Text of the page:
Google expects Motorola Mobility purchase to deliver big returns

Summary:As CEO Larry Page expects "great devices" to come from the purchase of Motorola Mobility, what could that mean for other Android ecosystem partners?

Google is banking big time on its proposed bid for Motorola Mobility, based on a recently published company update from CEO Larry Page.

According to the letter, Page is expecting "to build great devices capitalizing on the tremendous success and growth of Android and Motorola’s long history of technological innovation."

Google is planning to pay $12.5 billion to acquire Motorola Mobility -- a deal that could be considered all but ready to go at this point following approval from both the European Commission and the U.S. Department of Justice.

When all is said and done, the acquisition of Motorola will give Google a hardware arm, which will presumably concentrate primarily on producing new Android products.

Nevertheless, even as it will include the development of other products not based on Android, what remains to be seen is how this is going to affect the heavily-fragmented Android ecosystem overall.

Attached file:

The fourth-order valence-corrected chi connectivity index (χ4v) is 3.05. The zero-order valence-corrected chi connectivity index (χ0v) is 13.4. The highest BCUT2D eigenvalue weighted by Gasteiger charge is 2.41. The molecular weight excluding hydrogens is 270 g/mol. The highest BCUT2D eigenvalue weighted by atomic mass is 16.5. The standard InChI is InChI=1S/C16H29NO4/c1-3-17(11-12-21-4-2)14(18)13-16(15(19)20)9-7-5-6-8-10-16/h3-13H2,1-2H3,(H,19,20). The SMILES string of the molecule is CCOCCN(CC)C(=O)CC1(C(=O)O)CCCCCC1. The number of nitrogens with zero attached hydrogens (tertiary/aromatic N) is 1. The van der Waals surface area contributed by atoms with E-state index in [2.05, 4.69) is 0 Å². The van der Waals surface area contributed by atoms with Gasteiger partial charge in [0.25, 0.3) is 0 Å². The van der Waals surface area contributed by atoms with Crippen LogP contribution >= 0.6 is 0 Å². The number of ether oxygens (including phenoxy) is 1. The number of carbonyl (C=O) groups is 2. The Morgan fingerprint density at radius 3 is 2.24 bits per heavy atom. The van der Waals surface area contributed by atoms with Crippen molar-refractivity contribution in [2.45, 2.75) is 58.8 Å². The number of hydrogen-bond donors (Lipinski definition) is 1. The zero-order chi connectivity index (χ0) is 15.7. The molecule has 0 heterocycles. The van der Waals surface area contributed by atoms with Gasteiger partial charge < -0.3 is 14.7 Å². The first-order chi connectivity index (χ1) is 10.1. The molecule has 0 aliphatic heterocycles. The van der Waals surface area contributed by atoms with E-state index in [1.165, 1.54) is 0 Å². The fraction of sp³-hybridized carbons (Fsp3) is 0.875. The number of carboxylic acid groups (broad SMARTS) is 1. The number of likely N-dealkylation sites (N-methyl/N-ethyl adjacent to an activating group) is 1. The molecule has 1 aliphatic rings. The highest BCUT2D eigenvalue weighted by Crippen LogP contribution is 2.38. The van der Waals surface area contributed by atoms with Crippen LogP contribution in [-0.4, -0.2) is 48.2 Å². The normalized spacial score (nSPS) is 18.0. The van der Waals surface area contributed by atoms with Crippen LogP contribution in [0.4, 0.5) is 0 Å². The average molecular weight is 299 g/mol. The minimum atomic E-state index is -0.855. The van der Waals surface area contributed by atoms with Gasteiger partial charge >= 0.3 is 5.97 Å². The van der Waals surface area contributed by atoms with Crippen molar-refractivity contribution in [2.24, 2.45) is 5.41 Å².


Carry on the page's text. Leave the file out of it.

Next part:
Page and company have repeated (as he did in this memo) for months that Android would remain open to all, but certainly there is going to be room for worry about how Google would be promoting its in-house projects over its competitors, which are incidentally partners too. Makes for a confusing relationship.

The letter also implies some pressure for Motorola Mobility if/when it comes into the Google fold. Google has already suffered some minor stumbles when it comes to hardware products its teamed on, such as Google TV and Chromebooks as consumer devices. With the addition of Motorola, Google is obviously looking to develop products that will go head-to-head with Apple's iPhone and iPad once and for all.

Page is hoping that Motorola will deliver.

via MarketWatch

Related:

Topics: Google, Mobility

About

Rachel King is a staff writer for CBS Interactive based in San Francisco, covering business and enterprise technology for ZDNet, CNET and SmartPlanet. She has previously worked for The Business Insider, FastCompany.com, CNN's San Francisco bureau and the U.S. Department of State. Rachel has also written for MainStreet.com, Irish Americ... Full Bio

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